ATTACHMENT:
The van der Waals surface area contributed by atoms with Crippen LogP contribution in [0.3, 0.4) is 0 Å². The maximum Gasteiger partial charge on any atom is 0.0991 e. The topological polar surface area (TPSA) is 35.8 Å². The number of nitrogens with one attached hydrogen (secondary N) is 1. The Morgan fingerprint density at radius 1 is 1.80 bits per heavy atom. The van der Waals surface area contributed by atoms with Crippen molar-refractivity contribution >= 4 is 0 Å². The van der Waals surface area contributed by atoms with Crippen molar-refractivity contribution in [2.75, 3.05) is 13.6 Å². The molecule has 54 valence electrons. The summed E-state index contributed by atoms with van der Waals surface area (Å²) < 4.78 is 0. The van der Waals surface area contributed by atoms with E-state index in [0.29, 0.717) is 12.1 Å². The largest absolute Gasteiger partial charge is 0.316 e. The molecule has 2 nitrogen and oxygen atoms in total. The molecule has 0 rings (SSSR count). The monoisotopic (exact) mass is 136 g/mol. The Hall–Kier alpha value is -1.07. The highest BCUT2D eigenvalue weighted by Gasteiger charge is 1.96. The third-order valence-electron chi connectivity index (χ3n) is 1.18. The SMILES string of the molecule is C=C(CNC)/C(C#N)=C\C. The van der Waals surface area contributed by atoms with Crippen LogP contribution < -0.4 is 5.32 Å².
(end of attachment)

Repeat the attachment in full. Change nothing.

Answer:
The van der Waals surface area contributed by atoms with Crippen LogP contribution in [0.3, 0.4) is 0 Å². The maximum Gasteiger partial charge on any atom is 0.0991 e. The topological polar surface area (TPSA) is 35.8 Å². The number of nitrogens with one attached hydrogen (secondary N) is 1. The Morgan fingerprint density at radius 1 is 1.80 bits per heavy atom. The van der Waals surface area contributed by atoms with Crippen molar-refractivity contribution >= 4 is 0 Å². The van der Waals surface area contributed by atoms with Crippen molar-refractivity contribution in [2.75, 3.05) is 13.6 Å². The molecule has 54 valence electrons. The summed E-state index contributed by atoms with van der Waals surface area (Å²) < 4.78 is 0. The van der Waals surface area contributed by atoms with E-state index in [0.29, 0.717) is 12.1 Å². The largest absolute Gasteiger partial charge is 0.316 e. The molecule has 2 nitrogen and oxygen atoms in total. The molecule has 0 rings (SSSR count). The monoisotopic (exact) mass is 136 g/mol. The Hall–Kier alpha value is -1.07. The highest BCUT2D eigenvalue weighted by Gasteiger charge is 1.96. The third-order valence-electron chi connectivity index (χ3n) is 1.18. The SMILES string of the molecule is C=C(CNC)/C(C#N)=C\C. The van der Waals surface area contributed by atoms with Crippen LogP contribution < -0.4 is 5.32 Å².